Magikarp and Gyarados

One of the famous of all pokemon lines, Magikarp basically exists to show off how extreme and surprising a pokemon evolution can get. The poor little fish is hilariously pathetic, often shown flopping around helplessly and said to be terrible even at actually swimming. Its signature move, splash, does zero damage, and it only learns two other, fairly underwhelming moves in its entire lifespan, tackle and flail.

Magikarp is also an extremely common pokemon to find by fishing, though an NPC in the original games famously attempts to sell you one for an exorbitant price before you'll encounter any in the wild.

For all those who played pokemon Red, Green, Blue or Yellow totally "blind," before everyone and their grandma knew Magikarp's secret, it must have seemed like little more than a joke...but perhaps the curiosity to see what it learns and how, or if, it evolves was still strong enough for a few players to keep on training this sad, ridiculous carp.

Those players were finally rewarded when Magikarp hit level 20, evolving into the huge, terrifying and incredibly powerful Gyarados, referred to by the pokedex as the "atrocious" pokemon and said to devastate entire cities when it gets pissed off enough, and it's always pretty pissed. This is understandable, since your average Gyarados just got out of an awkward childhood as the most neglected, mocked, abused and unwanted pokemon in the sea.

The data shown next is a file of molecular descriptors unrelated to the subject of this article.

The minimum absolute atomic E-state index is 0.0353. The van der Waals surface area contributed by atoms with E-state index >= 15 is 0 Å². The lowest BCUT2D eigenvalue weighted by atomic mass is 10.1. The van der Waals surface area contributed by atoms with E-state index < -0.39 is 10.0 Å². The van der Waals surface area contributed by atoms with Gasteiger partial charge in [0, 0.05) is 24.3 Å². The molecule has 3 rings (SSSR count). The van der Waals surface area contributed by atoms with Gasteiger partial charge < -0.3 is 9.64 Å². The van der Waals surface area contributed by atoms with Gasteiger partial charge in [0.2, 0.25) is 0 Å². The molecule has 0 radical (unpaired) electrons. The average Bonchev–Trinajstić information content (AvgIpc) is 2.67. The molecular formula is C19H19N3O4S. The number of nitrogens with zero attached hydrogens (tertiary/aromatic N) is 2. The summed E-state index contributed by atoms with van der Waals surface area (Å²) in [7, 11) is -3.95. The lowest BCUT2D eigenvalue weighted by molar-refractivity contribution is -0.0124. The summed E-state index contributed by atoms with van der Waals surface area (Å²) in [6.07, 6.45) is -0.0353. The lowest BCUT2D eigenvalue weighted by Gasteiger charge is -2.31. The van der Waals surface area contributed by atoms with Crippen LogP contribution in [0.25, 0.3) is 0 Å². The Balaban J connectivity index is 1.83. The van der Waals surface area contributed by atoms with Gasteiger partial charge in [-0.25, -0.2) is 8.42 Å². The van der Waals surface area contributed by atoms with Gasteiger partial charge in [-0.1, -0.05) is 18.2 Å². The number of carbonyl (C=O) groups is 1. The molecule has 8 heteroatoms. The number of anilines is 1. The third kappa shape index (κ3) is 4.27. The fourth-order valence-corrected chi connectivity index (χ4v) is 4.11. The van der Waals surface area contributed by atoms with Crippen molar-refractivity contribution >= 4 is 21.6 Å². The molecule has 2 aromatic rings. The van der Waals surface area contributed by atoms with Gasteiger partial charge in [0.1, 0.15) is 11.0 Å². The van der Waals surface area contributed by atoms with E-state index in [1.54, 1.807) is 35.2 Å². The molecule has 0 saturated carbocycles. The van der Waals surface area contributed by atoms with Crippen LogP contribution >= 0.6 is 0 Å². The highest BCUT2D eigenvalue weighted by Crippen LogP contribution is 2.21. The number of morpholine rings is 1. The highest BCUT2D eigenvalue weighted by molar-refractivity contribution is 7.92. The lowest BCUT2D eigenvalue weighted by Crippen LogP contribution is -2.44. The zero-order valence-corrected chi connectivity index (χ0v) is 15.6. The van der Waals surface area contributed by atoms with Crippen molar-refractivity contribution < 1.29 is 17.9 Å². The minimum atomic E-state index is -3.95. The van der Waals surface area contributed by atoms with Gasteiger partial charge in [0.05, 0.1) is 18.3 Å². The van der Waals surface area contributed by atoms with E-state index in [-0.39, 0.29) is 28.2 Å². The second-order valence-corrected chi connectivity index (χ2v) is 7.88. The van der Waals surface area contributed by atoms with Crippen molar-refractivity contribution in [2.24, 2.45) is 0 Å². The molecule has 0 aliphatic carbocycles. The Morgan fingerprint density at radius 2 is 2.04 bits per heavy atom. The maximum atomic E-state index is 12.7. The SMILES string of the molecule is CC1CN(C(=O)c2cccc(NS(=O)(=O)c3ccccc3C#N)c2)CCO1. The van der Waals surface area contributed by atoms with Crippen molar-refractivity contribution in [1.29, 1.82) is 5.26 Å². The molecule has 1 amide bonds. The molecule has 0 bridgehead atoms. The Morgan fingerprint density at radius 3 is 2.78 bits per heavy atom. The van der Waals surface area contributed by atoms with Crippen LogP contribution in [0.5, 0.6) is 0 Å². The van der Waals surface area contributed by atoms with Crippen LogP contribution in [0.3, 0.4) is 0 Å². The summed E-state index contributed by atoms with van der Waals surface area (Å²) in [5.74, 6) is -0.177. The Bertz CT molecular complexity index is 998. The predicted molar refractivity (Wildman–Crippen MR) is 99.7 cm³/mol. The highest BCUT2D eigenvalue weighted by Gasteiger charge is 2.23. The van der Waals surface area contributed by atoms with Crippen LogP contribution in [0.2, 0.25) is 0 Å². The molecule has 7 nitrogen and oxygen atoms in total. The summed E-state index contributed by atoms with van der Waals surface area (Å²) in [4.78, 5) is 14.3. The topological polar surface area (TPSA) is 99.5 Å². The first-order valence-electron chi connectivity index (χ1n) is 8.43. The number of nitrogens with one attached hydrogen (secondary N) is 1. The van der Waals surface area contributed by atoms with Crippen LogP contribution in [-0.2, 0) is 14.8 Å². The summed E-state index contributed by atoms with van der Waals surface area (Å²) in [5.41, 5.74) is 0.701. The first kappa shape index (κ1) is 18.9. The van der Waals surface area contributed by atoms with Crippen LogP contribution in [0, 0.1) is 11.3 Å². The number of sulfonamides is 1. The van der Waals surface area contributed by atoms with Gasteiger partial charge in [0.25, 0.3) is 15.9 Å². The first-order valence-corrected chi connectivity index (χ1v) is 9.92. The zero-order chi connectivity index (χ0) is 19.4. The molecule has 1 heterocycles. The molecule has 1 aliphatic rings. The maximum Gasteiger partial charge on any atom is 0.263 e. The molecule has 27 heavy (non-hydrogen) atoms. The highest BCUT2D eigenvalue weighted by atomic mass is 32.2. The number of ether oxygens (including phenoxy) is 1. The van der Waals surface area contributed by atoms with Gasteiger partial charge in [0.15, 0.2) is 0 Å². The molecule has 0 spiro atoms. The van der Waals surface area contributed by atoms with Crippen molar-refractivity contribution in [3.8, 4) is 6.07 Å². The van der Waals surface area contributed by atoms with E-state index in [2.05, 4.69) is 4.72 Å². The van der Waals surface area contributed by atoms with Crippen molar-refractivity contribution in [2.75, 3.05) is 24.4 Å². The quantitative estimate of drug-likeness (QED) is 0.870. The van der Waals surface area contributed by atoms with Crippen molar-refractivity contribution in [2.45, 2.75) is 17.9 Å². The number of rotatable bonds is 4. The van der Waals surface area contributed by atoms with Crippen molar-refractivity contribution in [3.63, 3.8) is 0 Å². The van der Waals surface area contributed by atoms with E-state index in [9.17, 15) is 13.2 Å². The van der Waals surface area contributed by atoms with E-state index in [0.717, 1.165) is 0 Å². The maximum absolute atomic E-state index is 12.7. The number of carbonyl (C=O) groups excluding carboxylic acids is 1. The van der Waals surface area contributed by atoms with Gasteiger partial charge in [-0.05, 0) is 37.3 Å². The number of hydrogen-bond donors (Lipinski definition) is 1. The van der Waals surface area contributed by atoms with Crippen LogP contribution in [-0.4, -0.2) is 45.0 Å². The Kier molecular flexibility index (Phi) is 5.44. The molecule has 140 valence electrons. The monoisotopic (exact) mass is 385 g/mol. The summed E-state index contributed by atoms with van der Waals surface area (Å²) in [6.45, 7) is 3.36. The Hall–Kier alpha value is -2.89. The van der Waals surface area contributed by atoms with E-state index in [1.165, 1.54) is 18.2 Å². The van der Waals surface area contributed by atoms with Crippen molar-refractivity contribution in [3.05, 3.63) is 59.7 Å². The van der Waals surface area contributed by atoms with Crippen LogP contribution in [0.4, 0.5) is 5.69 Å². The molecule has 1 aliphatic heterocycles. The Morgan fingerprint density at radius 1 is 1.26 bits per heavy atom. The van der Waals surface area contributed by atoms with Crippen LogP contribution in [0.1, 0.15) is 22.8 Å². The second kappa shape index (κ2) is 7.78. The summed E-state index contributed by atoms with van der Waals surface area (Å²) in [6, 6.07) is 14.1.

To someone not already spoiled to death on pokemon, Gyarados must have been an amazing surprise. The formula of a weak, pitiful little creature spontaneously evolving into a destructive nightmare has been repeated several times since, but still never to the extreme as these two.

Gyarados is also another of those pokemon that look like dragons, learn dragon moves and are trained by dragon-themed characters, but aren't actually of the dragon type, which was meant to be a lot more exclusive in the first generation. Instead, Gyarados is a water/flying type, which makes a lot of sense for a creature modeled after a Chinese dragon, which are also said, in some tales, to take the form of harmless carp or goldfish.

You might expect Gyarados to earn true dragon typing for its mega evolution, as was the case for Charizard, but I'm glad it wasn't. Instead of a predictable water/dragon typing, Mega Gyarados is water/dark. Does this make it the first dark type I've reviewed? Normally I'd launch into the ins and outs of the type here, but I think I wanna save that for the first Gold/Silver dark pokemon.

For a Mega, I actually really love this one's design a bit more than most. It exaggerates some features of Gyarados, adds a gigantic Magikarp-like fin and a bulkier body I find more aesthetically pleasing. It also looks just as "natural" and organic as vanilla Gyarados, instead of adding angular, plasticy doo-dads like so many other Megas. All in all, an excellent rampaging windsock.

A cool, classic and very clever pokemon line.